proof theory


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proof theory

(logic)
The branch of logic describing procedures for combining logical statements to show, by a series of truth-preserving transformations, that one statement is a consequence of some other statement or group of statements.
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In our opinion, the notion of an approximative consistency proof may capture the core of the conception of finitary metamathematical consistency proofs which Hilbert developed in his papers on proof theory in the 1920s.
A proof theory for a concurrent imperative language in general relates the "how," that is, the flow of control described by a program, to the "what," a specification of the program in some (usually first-order) logic.
As to the proof theory, six rules are introduced which allow the derivation of a new diagram from two given ones: the rule of erasure of a diagrammatic object, the rule of erasure of part of an x-sequence, the rule of spreading x' s, the rule of introducing a basic region, the rule of conflicting information, the rule of unification of diagrams.
As mentioned above, Uniacke contrasts the recent recognition of subjective putative self-defense (sometimes a failure of proof theory) with actual self-defense and worries that the former may "undermine self-defense as a justificatory defense" [44].
The fifth chapter, Proof Theory and Decidability, might better be labelled Proof Theory and Undecidability, although there are a few decidability results mentioned.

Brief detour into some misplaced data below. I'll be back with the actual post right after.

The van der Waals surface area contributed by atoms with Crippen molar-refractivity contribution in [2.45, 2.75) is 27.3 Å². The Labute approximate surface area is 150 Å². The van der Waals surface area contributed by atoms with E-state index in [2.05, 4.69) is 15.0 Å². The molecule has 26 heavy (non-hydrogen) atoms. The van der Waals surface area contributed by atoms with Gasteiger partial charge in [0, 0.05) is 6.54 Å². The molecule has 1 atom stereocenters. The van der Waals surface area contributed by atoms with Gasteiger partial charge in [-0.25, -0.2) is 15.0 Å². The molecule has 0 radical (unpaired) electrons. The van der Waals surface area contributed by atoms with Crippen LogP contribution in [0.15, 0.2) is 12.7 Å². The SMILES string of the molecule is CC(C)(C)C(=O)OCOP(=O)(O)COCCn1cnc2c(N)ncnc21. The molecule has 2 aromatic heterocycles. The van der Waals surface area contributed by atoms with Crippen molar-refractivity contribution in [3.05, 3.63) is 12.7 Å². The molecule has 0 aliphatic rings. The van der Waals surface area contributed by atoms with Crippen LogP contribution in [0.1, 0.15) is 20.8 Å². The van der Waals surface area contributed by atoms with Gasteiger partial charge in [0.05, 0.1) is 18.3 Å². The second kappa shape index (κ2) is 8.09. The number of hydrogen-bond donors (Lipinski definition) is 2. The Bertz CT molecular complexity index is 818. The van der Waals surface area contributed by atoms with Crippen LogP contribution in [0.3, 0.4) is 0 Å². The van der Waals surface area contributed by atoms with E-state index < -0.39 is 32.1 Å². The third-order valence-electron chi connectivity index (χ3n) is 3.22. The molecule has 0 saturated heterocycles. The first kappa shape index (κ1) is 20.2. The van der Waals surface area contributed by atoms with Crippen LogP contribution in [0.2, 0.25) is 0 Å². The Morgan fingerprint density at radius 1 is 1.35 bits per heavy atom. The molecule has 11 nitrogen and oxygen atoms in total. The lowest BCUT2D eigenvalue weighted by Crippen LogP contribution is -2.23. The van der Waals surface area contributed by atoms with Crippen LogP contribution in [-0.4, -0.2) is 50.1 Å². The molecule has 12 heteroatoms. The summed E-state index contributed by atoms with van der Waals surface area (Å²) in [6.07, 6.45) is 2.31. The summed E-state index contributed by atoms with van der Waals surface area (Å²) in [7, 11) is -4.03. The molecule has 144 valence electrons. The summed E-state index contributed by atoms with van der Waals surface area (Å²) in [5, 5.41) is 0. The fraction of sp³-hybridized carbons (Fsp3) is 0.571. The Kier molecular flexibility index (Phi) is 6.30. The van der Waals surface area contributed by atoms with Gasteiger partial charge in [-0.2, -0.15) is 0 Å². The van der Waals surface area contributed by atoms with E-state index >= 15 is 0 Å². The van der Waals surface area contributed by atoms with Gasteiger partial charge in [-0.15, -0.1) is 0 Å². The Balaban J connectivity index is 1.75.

Gallier introduces mathematical logic, emphasizing proof theory and procedures for constructing formal proofs of formulae algorithmically.
the theory of algorithms and the theory of formal systems which has led to the development of computers and computer languages, and advances towards artificial intelligence (Hofstadter, 1999); for the evolution of mathematical proof and proof theory; and for the development of logic as it is taught today.
The papers, which include abstracts and references, cover type theory (including a dependent set theory), computational proof theory (including methods of problem solving in elementary geometry), security (including highly efficient proofs of correctness of computations that preserve secrecy), timed and stochastic systems, verification, constraints, proof complexity, finite model theory, concurrency and process calculi, semantics of programming languages (including the algebraic theory of effects), game semantics (including categorical combinatories for "innocent" strategies), linear logic, and topology and computable mathematics.
For instance, the reader will not find any material on modal predicate logic or on the proof theory of modal logic.
Recall that the branch of mathematical logic called Proof Theory is only concerned with validity and varieties of constructivity.